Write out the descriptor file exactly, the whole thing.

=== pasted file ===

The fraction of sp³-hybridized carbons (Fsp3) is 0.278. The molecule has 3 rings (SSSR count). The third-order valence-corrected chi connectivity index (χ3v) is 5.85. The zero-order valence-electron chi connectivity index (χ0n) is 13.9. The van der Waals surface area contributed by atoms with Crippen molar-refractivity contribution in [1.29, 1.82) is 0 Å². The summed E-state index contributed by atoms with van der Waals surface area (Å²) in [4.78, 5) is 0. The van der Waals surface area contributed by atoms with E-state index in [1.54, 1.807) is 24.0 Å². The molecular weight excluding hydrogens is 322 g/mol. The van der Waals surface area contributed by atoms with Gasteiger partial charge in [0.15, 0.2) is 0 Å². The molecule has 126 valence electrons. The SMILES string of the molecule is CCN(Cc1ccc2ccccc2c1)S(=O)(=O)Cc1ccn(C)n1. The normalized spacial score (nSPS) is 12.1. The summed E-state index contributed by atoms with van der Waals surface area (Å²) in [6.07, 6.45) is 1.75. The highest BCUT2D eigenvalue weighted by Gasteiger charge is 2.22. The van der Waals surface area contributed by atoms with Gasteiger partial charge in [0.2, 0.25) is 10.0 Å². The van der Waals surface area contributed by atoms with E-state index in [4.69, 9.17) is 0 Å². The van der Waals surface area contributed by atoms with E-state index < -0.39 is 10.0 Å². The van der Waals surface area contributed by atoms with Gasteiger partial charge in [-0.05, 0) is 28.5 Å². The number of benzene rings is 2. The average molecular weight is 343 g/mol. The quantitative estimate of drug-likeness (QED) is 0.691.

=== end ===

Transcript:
The fraction of sp³-hybridized carbons (Fsp3) is 0.278. The molecule has 3 rings (SSSR count). The third-order valence-corrected chi connectivity index (χ3v) is 5.85. The zero-order valence-electron chi connectivity index (χ0n) is 13.9. The van der Waals surface area contributed by atoms with Crippen molar-refractivity contribution in [1.29, 1.82) is 0 Å². The summed E-state index contributed by atoms with van der Waals surface area (Å²) in [4.78, 5) is 0. The van der Waals surface area contributed by atoms with E-state index in [1.54, 1.807) is 24.0 Å². The molecular weight excluding hydrogens is 322 g/mol. The van der Waals surface area contributed by atoms with Gasteiger partial charge in [0.15, 0.2) is 0 Å². The molecule has 126 valence electrons. The SMILES string of the molecule is CCN(Cc1ccc2ccccc2c1)S(=O)(=O)Cc1ccn(C)n1. The normalized spacial score (nSPS) is 12.1. The summed E-state index contributed by atoms with van der Waals surface area (Å²) in [6.07, 6.45) is 1.75. The highest BCUT2D eigenvalue weighted by Gasteiger charge is 2.22. The van der Waals surface area contributed by atoms with Gasteiger partial charge in [0.2, 0.25) is 10.0 Å². The van der Waals surface area contributed by atoms with E-state index in [4.69, 9.17) is 0 Å². The van der Waals surface area contributed by atoms with E-state index < -0.39 is 10.0 Å². The van der Waals surface area contributed by atoms with Gasteiger partial charge in [-0.05, 0) is 28.5 Å². The number of benzene rings is 2. The average molecular weight is 343 g/mol. The quantitative estimate of drug-likeness (QED) is 0.691.